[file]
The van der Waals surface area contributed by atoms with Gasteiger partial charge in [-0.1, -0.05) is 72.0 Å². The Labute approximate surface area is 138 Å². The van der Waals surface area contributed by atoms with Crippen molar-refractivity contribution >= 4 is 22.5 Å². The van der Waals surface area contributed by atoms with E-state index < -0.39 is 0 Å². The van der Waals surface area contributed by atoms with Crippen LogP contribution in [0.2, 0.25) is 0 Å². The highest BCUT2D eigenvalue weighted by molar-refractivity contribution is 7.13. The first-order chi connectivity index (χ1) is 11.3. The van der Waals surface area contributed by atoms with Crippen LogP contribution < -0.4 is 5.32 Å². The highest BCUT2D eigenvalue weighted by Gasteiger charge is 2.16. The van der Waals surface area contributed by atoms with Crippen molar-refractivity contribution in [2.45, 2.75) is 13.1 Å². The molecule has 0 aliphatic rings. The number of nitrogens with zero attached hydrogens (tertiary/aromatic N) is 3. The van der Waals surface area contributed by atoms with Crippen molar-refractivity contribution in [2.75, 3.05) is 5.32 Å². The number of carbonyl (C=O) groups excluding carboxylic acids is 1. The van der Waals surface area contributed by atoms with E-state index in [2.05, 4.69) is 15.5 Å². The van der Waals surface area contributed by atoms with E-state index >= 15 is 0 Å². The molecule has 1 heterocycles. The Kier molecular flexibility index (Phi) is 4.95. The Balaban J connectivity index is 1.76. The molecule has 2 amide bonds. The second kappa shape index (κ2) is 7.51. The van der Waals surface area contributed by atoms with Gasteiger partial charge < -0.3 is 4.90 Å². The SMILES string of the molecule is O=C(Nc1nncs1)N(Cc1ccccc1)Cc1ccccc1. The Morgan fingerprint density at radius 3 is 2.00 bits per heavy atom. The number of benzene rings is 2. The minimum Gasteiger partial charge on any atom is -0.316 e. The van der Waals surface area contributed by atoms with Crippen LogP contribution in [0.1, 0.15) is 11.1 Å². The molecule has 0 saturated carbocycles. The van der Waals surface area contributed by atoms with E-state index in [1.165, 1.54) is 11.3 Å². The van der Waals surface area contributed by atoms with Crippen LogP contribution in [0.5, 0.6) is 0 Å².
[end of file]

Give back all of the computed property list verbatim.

The van der Waals surface area contributed by atoms with Gasteiger partial charge in [-0.1, -0.05) is 72.0 Å². The Labute approximate surface area is 138 Å². The van der Waals surface area contributed by atoms with Crippen molar-refractivity contribution >= 4 is 22.5 Å². The van der Waals surface area contributed by atoms with E-state index < -0.39 is 0 Å². The van der Waals surface area contributed by atoms with Crippen LogP contribution in [0.2, 0.25) is 0 Å². The highest BCUT2D eigenvalue weighted by molar-refractivity contribution is 7.13. The first-order chi connectivity index (χ1) is 11.3. The van der Waals surface area contributed by atoms with Crippen LogP contribution < -0.4 is 5.32 Å². The highest BCUT2D eigenvalue weighted by Gasteiger charge is 2.16. The van der Waals surface area contributed by atoms with Crippen molar-refractivity contribution in [2.45, 2.75) is 13.1 Å². The molecule has 0 aliphatic rings. The number of nitrogens with zero attached hydrogens (tertiary/aromatic N) is 3. The van der Waals surface area contributed by atoms with Crippen molar-refractivity contribution in [2.75, 3.05) is 5.32 Å². The number of carbonyl (C=O) groups excluding carboxylic acids is 1. The van der Waals surface area contributed by atoms with E-state index in [2.05, 4.69) is 15.5 Å². The van der Waals surface area contributed by atoms with E-state index >= 15 is 0 Å². The molecule has 1 heterocycles. The Kier molecular flexibility index (Phi) is 4.95. The Balaban J connectivity index is 1.76. The molecule has 2 amide bonds. The second kappa shape index (κ2) is 7.51. The van der Waals surface area contributed by atoms with Gasteiger partial charge < -0.3 is 4.90 Å². The SMILES string of the molecule is O=C(Nc1nncs1)N(Cc1ccccc1)Cc1ccccc1. The Morgan fingerprint density at radius 3 is 2.00 bits per heavy atom. The number of benzene rings is 2. The minimum Gasteiger partial charge on any atom is -0.316 e. The van der Waals surface area contributed by atoms with Crippen LogP contribution in [0.1, 0.15) is 11.1 Å². The molecule has 0 saturated carbocycles. The van der Waals surface area contributed by atoms with E-state index in [1.165, 1.54) is 11.3 Å². The van der Waals surface area contributed by atoms with Crippen LogP contribution in [0.5, 0.6) is 0 Å².